In order to establish defendant’s legal accountability the State must prove beyond a reasonable doubt that: (1) defendant solicited, aided, abetted, agreed or attempted to aid another person in the planning or commission of the offense; (2) such participation must have taken place either before or during the commission of the offense; and (3) such participation must have been with the concurrent, specific intent to promote or facilitate the commission of the offense. (People v. Freeman (1981), 101 Ill. App. 3d 1014, 428 N.E.2d 1073; People v. Ramirez (1968), 93 Ill. App. 2d 404, 236 N.E.2d 284.) Although mere presence at the scene of an offense or mere acquiescence in another’s actions is ordinarily insufficient to establish accountability, one may be held to aid and abet without physically participating in the overt act. (People v. Gray (1980), 87 Ill. App. 3d 142, 408 N.E.2d 1150, cert. denied (1981), 450 U.S. 1032, 68 L. Ed. 2d 228, 101 S. Ct. 1745.) If the evidence shows that defendant was present at the scene of the offense without disapproving or opposing it, the trier of fact may consider this conduct along with other circumstances in determining whether defendant assented to the commission of the offense and thereby aided and abetted the actor. (People v. Nugara (1968), 39 Ill. 2d 482, 236 N.E.2d 693, cert. denied (1968), 393 U.S. 925, 21 L. Ed. 2d 261, 89 S. Ct. 257; People v. Crutcher (1979), 72 Ill. App. 3d 239, 390 N.E.2d 571.) Although accountability requires that the assistance of the person to be held accountable must occur prior to or during the commission of the crime, such assistance can be inferred from conduct which occurs after the event. (People v. Gray; People v. Clifford (1976), 38 Ill. App. 3d 915, 349 N.E.2d 922.) The State is deemed to have met its burden of proving defendant’s specific intent to promote or facilitate the commission of the crime where it proves “ ‘beyond a reasonable doubt that defendant shared the criminal intent of the principal, or that there was a community of unlawful purpose.’ ” (People v. Hill (1977), 53 Ill. App. 3d 280, 284, 368 N.E.2d 714, 717; People v. Ramirez.) Proof of community or purpose need not be expressly stated but may be inferred from the circumstances surrounding the commission of the act. People v. Tate (1976), 63 Ill. 2d 105, 345 N.E.2d 480; People v. Gray; People v. Hunter (1979), 69 Ill. App. 3d 732, 387 N.E.2d 1018.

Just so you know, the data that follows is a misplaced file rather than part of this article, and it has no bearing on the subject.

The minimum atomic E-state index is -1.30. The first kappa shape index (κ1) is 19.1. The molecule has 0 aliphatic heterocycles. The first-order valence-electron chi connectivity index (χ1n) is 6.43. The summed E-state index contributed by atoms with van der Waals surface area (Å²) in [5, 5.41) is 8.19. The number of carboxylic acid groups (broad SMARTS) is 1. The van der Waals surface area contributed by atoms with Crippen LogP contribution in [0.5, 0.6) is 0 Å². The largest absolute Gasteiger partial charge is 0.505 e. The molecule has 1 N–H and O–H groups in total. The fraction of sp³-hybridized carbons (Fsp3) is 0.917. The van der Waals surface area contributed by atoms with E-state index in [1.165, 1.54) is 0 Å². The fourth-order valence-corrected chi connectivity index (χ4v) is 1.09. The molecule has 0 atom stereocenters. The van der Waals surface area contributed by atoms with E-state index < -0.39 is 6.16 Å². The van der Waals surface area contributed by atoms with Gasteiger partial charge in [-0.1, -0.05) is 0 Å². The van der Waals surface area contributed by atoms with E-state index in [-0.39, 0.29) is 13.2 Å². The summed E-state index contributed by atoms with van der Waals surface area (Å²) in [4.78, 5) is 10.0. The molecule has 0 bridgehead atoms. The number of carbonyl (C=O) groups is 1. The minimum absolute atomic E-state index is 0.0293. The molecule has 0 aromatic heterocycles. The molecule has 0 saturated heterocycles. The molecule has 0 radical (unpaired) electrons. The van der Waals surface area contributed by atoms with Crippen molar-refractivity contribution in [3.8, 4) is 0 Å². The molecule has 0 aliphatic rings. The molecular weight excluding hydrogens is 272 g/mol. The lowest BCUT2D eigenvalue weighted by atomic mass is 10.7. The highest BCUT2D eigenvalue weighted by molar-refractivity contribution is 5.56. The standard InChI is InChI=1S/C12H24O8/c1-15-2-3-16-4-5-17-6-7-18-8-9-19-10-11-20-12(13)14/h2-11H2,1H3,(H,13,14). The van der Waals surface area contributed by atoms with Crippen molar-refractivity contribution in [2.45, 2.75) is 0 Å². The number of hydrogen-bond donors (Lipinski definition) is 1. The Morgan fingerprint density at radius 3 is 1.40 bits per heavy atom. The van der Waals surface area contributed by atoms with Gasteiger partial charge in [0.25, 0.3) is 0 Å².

The evidence concerning the circumstances surrounding the fatal shooting supports the finding of defendant’s accountability. The evidence is undisputed that defendant accompanied Clerk to the scene of the confrontation which led to Jackson’s death. Although he did *995not fire the fatal shot, defendant was armed with a sawed-off shotgun when he exited the automobile with Clerk and took a position not far from him. After Clerk was felled, defendant took Clerk’s gun and fired a shot at the retreating Jackson, then fired his shotgun in the same direction. Contrary to defendant’s contention, the State proved more than mere presence. It proved that defendant had the specific intent to promote or facilitate the commission of the offense and, either before or during the commission of the offense, acted in some way to aid another person in the planning or the commission of the offense. We conclude that the evidence is sufficient to establish accountability of the defendant for murder and shows no reasonable doubt of defendant’s guilt.

Defendant’s contention that the existence of contradictory testimony is sufficient to show that he was not found guilty beyond a reasonable doubt is without merit. A conflict in testimony does not in itself establish a reasonable doubt of guilt. (People v. Owens (1977), 46 Ill. App. 3d 978, 361 N.E.2d 644.) It is the responsibility of the trier of fact to determine the credibility of the witnesses, the weight to be given their testimony and the inferences to be drawn from the evidence. (People v. Akis (1976), 63 Ill. 2d 296, 347 N.E.2d 733; People v. Garner (1981), 102 Ill. App. 3d 755, 430 N.E.2d 320.) Where the evidence is merely conflicting a court of review will not substitute its judgment for that of the trier of fact unless it is shown to be manifestly erroneous. (People v. Akis.) We do not find that to be the case as presented here.

For the reasons stated above, the judgment of the trial court is affirmed.


WILSON, P.J., and LORENZ, J., concur.